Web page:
We returned to the ferry terminal and Swe paid off our peddlers. We tipped them 1000 Kyat each (80p), the recommended amount, but it seemed a paltry sum for so much hard work under an unrelenting sun. They, however, seemed pleased with the rewards of their morning’s endeavours.

Back in Yangon we drove to the Sule Pagoda. The ancient pagoda, beside the city hall…


City Hall, Yangon

…. and opposite the rather sad looking independence monument, marks the traditional centre of Yangon and was the rallying point of the pro-democracy demonstrations in 1988 and 2007.



Independence Monument, Yangon
Despite sitting on a traffic island, Sule Pagoda is of great antiquity; legend says it was built during the lifetime of the Buddha and enshrines one of his hairs. The unusual octagonal stupa is in the style of the Mon people who currently live along the coast to the south, though over the years the pagoda has been rebuilt many times and in several styles. The stupa is surrounded by stalls, which is not unusual in Myanmar, but made it feel more commercial than spiritual. Despite its antiquity it lacked the magic of Shwedagon, or the exuberance of the relatively humble Shwe Sayan.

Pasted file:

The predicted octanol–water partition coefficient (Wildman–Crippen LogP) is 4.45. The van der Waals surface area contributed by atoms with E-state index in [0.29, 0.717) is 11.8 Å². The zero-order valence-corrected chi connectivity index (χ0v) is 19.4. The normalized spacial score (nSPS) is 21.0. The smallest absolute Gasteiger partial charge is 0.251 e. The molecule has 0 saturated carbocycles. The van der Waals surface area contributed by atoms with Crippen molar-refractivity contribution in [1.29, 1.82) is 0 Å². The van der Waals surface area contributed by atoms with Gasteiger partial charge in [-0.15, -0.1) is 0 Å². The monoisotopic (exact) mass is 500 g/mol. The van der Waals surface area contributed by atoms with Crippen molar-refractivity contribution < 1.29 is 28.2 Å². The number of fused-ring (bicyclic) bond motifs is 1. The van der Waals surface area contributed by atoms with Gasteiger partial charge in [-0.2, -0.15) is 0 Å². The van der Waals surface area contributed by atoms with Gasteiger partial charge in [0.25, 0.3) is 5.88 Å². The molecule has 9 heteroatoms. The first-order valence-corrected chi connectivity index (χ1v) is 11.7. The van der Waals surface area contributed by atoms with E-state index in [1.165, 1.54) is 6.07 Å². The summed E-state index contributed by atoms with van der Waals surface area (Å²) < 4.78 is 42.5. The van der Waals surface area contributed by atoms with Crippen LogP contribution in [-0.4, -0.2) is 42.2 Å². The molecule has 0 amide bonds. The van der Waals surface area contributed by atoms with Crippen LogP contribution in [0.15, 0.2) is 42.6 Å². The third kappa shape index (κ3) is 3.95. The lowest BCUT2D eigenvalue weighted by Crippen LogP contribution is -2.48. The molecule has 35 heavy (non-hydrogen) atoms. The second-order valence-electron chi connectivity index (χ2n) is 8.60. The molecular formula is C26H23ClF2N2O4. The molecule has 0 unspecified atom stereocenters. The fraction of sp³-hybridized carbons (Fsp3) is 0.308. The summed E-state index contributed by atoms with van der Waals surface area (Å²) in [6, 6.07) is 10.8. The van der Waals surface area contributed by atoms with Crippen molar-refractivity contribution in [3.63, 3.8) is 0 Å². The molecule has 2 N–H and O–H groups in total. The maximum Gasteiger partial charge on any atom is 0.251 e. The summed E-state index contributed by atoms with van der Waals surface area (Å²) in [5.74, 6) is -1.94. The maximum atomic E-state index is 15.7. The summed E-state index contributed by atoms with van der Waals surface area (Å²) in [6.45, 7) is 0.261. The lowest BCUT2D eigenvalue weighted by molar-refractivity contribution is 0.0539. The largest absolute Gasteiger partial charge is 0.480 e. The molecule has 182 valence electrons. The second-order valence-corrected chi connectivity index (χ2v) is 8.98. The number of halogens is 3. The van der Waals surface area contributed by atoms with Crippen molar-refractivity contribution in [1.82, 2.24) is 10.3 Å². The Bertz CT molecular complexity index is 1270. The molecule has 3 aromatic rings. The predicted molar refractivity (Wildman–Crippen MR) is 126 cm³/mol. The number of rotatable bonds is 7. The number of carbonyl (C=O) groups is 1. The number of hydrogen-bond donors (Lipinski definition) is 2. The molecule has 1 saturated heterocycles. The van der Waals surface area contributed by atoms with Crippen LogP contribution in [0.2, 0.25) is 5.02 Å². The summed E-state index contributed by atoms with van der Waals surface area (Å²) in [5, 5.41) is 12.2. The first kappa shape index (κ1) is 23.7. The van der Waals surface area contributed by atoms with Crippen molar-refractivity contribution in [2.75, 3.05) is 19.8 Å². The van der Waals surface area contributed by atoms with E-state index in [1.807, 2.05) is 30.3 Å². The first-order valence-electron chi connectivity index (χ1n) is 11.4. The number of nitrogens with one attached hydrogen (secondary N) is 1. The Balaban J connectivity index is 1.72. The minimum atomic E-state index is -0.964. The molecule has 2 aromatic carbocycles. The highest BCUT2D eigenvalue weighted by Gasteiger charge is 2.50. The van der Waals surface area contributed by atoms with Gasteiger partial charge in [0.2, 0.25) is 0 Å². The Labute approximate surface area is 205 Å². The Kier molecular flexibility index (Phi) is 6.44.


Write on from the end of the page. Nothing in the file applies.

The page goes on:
Octagonal Stupa, Sule Pagoda, Yangon

We hid while the sun was at its hottest and then made the short journey to the packed grid of streets that form Yangon’s Chinatown. The street market sold flowers.....


Flower stall, Chinatown, Yangon

....and fruit and vegetables in great profusion and of high quality.


Fruit stall, Chinatown Yangon
(with custard apples nearest the camera)